Sign Language

“Daddy taught me some sign language?” Piper said. “Want to see?”

“Of course,” I answered.

“This means beautiful.” Piper swiped her hand over her face.

“Nice.”

“And this means poop.” She stuck her thumb into her fist.

“Uh huh.”

“This is fart.” Piper wiggled her fingers beneath the sign for poop.

“Impressive. Nice work, Daddy.”

“Want to see the sign for picking your nose?” She stuck her finger up a nostril.

“That’s not a sign, Piper. You’re just picking your nose. Stop.”

“But you read the sign! It worked! See? Told you I know sign language.”

Touching Base

Piper is a big fan of her daddy.  He walks on water.  She waits by the door like a puppy when he’s gone and rushes to his open arms with a “Daddy!” even if he’s just taken out the trash.

I have to remind her regularly that I did in fact bake her in my body for 10 months and nurse her for a year and a half.  And that doesn’t even account for that whole labor and delivery thing. You’d think that might earn me some loyalty. To Piper, I’m base. She simply wants me there, omnipresent and available.  Base is safe, but it’s kind of boring.

On a recent drive to pick up her daddy at the Metro, Piper offered sage advice and a strenuous warning.  We were waiting in the car and Piper asked, “Do you think Daddy kissed any other moms at work today?” Because apparently only other moms are my competition.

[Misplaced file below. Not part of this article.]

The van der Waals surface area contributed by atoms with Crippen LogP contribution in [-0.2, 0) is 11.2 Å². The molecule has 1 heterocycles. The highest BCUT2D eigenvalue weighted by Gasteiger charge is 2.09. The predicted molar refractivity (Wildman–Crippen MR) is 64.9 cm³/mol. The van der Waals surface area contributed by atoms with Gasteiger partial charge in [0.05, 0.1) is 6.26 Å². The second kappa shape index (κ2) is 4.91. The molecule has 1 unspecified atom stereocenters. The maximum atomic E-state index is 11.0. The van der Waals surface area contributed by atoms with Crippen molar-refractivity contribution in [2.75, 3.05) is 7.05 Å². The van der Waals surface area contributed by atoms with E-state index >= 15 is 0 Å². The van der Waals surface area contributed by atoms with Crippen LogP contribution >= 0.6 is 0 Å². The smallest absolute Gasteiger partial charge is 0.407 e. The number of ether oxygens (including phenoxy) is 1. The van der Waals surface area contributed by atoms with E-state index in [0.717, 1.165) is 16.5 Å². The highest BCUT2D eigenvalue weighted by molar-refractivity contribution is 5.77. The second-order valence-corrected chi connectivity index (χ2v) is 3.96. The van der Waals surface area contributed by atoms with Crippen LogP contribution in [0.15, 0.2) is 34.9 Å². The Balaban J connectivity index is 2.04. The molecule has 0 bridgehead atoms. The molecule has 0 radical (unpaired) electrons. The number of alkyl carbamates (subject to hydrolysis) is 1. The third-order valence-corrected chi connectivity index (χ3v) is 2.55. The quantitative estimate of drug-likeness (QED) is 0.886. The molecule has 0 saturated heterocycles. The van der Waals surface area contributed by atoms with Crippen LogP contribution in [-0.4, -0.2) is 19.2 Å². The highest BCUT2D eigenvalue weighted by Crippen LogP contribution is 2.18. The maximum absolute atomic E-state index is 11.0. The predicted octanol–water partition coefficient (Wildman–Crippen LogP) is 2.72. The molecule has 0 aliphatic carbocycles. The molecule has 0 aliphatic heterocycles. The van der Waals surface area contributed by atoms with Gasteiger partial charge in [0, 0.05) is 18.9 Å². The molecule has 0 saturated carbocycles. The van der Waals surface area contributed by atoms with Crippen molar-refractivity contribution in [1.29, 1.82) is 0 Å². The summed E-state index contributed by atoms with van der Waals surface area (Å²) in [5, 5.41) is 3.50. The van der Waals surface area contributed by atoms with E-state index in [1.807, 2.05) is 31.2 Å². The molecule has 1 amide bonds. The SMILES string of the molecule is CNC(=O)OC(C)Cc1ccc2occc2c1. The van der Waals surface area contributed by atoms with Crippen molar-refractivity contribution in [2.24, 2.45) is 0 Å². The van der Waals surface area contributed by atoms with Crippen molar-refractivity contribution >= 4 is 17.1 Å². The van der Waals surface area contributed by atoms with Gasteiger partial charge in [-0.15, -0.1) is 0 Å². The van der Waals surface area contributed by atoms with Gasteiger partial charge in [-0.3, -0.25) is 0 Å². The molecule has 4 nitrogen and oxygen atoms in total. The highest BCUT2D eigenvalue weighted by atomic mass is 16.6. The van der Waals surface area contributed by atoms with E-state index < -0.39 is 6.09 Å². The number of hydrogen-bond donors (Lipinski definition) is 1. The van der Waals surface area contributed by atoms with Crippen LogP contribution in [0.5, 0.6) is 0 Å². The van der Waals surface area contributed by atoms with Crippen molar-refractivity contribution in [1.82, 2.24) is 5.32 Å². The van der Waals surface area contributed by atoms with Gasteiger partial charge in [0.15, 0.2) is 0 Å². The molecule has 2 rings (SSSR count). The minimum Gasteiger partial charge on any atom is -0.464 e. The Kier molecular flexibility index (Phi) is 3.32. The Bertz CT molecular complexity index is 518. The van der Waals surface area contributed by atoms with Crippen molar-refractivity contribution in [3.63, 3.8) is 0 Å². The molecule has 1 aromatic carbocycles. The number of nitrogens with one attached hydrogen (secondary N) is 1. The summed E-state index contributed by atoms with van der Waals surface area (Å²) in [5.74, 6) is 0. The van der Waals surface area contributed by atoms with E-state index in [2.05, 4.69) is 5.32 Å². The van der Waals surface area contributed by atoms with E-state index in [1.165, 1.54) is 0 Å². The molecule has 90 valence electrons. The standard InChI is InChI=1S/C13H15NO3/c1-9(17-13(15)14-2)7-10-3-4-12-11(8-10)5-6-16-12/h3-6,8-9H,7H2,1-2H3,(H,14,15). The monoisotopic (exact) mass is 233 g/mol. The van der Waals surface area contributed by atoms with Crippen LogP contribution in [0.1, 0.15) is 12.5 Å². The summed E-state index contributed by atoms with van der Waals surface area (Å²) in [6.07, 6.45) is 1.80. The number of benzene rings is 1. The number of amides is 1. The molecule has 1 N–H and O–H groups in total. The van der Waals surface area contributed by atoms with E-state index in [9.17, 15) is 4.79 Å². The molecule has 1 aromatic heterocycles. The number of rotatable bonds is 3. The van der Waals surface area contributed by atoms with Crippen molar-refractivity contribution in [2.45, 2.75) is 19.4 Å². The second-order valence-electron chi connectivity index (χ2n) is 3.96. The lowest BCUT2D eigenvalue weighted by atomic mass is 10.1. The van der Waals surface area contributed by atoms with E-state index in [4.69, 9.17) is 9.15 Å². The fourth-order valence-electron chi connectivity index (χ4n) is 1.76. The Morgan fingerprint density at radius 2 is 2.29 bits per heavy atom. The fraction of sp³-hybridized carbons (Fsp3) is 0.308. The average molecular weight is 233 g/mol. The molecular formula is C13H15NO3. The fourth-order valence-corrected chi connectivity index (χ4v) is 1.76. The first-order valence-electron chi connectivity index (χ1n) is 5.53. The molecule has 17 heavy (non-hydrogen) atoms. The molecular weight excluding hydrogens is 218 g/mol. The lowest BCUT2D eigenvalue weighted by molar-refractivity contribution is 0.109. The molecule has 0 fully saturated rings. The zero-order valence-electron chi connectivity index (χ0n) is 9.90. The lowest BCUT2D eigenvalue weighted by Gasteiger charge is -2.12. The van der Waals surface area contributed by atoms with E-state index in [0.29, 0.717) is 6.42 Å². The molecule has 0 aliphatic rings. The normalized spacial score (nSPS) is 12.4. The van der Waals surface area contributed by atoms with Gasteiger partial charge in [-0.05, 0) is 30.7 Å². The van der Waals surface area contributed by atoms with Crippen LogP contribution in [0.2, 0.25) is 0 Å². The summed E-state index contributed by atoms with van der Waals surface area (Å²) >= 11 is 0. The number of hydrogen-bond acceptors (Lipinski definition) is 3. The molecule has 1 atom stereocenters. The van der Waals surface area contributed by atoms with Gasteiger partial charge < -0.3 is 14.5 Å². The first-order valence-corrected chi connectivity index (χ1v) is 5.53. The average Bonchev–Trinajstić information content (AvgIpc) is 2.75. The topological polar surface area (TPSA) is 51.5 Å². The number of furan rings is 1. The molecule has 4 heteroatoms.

“I doubt it,” I answered.  “Your daddy wouldn’t do that.”

Then Piper delivered the gut punch that only a four-year-old can.

“You know there are a lot of moms prettier than you.”

I took a nice, long breath, which is the only thing I’ve really learned in almost 10 years of parenting.  Take one breath before you speak.  A sacred pause.

“True,” I acknowledged.  Because it is true.  There are prettier moms than me. “But Daddy is committed to us.  He wouldn’t kiss anyone else.”

Piper was quiet in the back seat for a minute.  Then she saw her daddy walking across the platform toward our car. She put her foot on base and dug her toe in for good measure and whispered, “You never know.”